Donate money: My children, like many others, have a habit of saving a portion of their pocket money for a “rainy day”. Challenge them to donate some of their savings to help those who may be going through financial difficulties, like their school canteen vendors. Or gift a meal through online platforms such as WhyQ or Lifestyle Asia. It may not be much, but every little act of kindness adds up.

    Acknowledge and appreciate others: How many times have we walked past a postman, construction worker or neighbour without acknowledging them?

    Being seen is a large part of feeling human. Let’s teach our children to greet everyone around them with a “Hi” or “Thank You”.

    One of my friends put out a “thank you” sign on their door with some snacks on a table to show appreciation for the delivery people.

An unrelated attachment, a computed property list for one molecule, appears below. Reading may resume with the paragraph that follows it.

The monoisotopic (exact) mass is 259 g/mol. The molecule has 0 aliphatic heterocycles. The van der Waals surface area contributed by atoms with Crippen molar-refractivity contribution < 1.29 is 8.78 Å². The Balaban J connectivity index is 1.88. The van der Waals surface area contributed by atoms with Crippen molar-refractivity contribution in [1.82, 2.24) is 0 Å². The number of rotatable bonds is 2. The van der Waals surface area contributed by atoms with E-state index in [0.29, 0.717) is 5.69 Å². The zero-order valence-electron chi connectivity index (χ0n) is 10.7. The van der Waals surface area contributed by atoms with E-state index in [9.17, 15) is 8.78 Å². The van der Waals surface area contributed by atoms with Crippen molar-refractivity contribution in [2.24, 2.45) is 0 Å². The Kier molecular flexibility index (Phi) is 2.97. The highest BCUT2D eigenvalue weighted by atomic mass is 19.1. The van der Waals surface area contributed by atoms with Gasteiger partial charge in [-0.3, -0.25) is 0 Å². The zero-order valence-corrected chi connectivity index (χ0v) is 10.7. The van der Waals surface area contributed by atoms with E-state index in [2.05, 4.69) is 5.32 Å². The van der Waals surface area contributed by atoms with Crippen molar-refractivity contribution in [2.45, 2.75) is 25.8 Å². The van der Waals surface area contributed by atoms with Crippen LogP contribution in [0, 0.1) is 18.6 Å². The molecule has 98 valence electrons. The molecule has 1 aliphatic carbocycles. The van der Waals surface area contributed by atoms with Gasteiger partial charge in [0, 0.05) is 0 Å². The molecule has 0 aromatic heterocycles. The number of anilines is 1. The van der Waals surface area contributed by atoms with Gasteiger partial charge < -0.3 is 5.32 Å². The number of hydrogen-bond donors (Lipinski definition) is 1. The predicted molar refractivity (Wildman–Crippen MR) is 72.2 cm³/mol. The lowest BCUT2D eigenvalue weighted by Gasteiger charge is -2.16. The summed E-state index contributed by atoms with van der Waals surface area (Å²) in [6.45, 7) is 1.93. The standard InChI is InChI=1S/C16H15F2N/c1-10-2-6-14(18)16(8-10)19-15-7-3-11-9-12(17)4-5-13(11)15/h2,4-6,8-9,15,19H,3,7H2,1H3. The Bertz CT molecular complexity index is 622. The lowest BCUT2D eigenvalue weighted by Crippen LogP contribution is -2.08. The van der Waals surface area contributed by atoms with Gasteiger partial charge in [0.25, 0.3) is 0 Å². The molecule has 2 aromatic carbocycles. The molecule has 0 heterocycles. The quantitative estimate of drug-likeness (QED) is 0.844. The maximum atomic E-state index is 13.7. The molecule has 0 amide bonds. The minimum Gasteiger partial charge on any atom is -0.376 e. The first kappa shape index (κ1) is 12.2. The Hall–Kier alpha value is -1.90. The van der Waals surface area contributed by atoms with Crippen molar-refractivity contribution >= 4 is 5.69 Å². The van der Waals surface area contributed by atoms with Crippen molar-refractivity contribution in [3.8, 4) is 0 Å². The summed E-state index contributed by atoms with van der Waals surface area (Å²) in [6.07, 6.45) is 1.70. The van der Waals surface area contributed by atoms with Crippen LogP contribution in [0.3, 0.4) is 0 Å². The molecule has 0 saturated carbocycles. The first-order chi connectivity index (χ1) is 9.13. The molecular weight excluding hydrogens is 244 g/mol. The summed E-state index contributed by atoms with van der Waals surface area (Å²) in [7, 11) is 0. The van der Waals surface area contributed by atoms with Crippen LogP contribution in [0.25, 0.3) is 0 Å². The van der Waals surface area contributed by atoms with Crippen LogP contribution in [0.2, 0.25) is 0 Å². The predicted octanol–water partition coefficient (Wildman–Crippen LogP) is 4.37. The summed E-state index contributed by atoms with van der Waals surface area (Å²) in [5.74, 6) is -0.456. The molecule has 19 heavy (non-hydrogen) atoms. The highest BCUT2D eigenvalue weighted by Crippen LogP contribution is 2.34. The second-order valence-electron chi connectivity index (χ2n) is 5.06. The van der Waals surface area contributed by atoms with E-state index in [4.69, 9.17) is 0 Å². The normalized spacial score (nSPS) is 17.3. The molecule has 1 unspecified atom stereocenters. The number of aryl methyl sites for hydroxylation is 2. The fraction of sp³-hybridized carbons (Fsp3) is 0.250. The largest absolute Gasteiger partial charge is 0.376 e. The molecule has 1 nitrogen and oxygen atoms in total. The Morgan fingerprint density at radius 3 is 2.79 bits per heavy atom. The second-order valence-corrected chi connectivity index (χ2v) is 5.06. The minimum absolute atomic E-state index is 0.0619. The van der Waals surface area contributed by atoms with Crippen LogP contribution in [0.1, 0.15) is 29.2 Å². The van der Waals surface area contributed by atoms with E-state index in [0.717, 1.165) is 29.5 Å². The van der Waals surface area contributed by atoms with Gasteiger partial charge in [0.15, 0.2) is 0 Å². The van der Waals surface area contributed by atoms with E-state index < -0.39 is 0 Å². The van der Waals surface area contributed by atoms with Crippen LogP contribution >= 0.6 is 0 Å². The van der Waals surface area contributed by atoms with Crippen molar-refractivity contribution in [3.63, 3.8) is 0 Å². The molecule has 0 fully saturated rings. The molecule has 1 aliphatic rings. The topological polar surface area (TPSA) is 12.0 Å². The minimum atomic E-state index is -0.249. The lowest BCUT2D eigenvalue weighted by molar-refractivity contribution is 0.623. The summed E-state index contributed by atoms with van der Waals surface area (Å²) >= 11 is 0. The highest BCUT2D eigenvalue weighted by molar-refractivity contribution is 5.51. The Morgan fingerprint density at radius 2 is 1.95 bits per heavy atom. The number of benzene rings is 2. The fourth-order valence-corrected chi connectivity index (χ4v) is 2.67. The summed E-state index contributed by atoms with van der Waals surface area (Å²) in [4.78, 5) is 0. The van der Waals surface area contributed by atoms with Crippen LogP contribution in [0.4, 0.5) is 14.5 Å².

These are by no means quick-fix methods to get our kids to care. But I believe with our modelling and encouragement, our children can make caring a way of life and grow to be more than decent human beings – just as we have seen many individuals and organisations step up during this pandemic to reach out to others.

Together, our individual acts and efforts can offer dignity to others and make our nation a better place.

© 2020 Focus on the Family Singapore. All rights reserved.


Sue-Anne Wu is a nature seeker and avid reader. She manages her 5 rambunctious boys (aged 4 months, 4, 7, 9 and 39) with a healthy dose of optimism and several shots of coffee.